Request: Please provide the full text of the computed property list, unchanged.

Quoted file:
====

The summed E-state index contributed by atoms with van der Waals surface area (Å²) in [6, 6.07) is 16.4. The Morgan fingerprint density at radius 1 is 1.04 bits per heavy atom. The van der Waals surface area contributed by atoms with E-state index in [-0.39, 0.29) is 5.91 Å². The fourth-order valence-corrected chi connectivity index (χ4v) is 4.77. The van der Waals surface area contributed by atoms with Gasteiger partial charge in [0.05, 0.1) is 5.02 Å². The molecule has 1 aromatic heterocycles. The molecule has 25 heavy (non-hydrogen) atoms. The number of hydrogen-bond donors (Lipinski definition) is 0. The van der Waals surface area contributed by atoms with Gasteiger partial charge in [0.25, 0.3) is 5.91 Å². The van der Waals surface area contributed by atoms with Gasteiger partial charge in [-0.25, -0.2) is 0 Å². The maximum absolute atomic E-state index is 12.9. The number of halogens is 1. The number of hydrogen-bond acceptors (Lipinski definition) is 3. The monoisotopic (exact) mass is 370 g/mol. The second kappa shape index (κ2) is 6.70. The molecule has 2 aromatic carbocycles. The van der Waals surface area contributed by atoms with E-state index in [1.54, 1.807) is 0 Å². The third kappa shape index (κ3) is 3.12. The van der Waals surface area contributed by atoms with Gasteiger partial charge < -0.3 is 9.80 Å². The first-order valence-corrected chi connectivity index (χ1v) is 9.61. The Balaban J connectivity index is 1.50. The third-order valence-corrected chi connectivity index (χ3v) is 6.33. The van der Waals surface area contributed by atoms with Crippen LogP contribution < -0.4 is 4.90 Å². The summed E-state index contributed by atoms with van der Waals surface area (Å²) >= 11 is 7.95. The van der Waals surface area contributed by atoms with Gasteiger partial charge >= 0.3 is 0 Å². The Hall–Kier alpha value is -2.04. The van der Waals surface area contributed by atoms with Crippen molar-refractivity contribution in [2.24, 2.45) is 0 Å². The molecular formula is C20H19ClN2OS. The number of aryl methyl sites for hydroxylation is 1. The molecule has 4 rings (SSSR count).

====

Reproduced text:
The summed E-state index contributed by atoms with van der Waals surface area (Å²) in [6, 6.07) is 16.4. The Morgan fingerprint density at radius 1 is 1.04 bits per heavy atom. The van der Waals surface area contributed by atoms with E-state index in [-0.39, 0.29) is 5.91 Å². The fourth-order valence-corrected chi connectivity index (χ4v) is 4.77. The van der Waals surface area contributed by atoms with Gasteiger partial charge in [0.05, 0.1) is 5.02 Å². The molecule has 1 aromatic heterocycles. The molecule has 25 heavy (non-hydrogen) atoms. The number of hydrogen-bond donors (Lipinski definition) is 0. The van der Waals surface area contributed by atoms with Gasteiger partial charge in [0.25, 0.3) is 5.91 Å². The van der Waals surface area contributed by atoms with Gasteiger partial charge in [-0.25, -0.2) is 0 Å². The maximum absolute atomic E-state index is 12.9. The number of halogens is 1. The number of hydrogen-bond acceptors (Lipinski definition) is 3. The monoisotopic (exact) mass is 370 g/mol. The second kappa shape index (κ2) is 6.70. The molecule has 2 aromatic carbocycles. The van der Waals surface area contributed by atoms with E-state index in [1.54, 1.807) is 0 Å². The third kappa shape index (κ3) is 3.12. The van der Waals surface area contributed by atoms with Gasteiger partial charge < -0.3 is 9.80 Å². The first-order valence-corrected chi connectivity index (χ1v) is 9.61. The Balaban J connectivity index is 1.50. The third-order valence-corrected chi connectivity index (χ3v) is 6.33. The van der Waals surface area contributed by atoms with Crippen LogP contribution < -0.4 is 4.90 Å². The summed E-state index contributed by atoms with van der Waals surface area (Å²) >= 11 is 7.95. The van der Waals surface area contributed by atoms with Gasteiger partial charge >= 0.3 is 0 Å². The Hall–Kier alpha value is -2.04. The van der Waals surface area contributed by atoms with Crippen molar-refractivity contribution in [2.24, 2.45) is 0 Å². The molecular formula is C20H19ClN2OS. The number of aryl methyl sites for hydroxylation is 1. The molecule has 4 rings (SSSR count).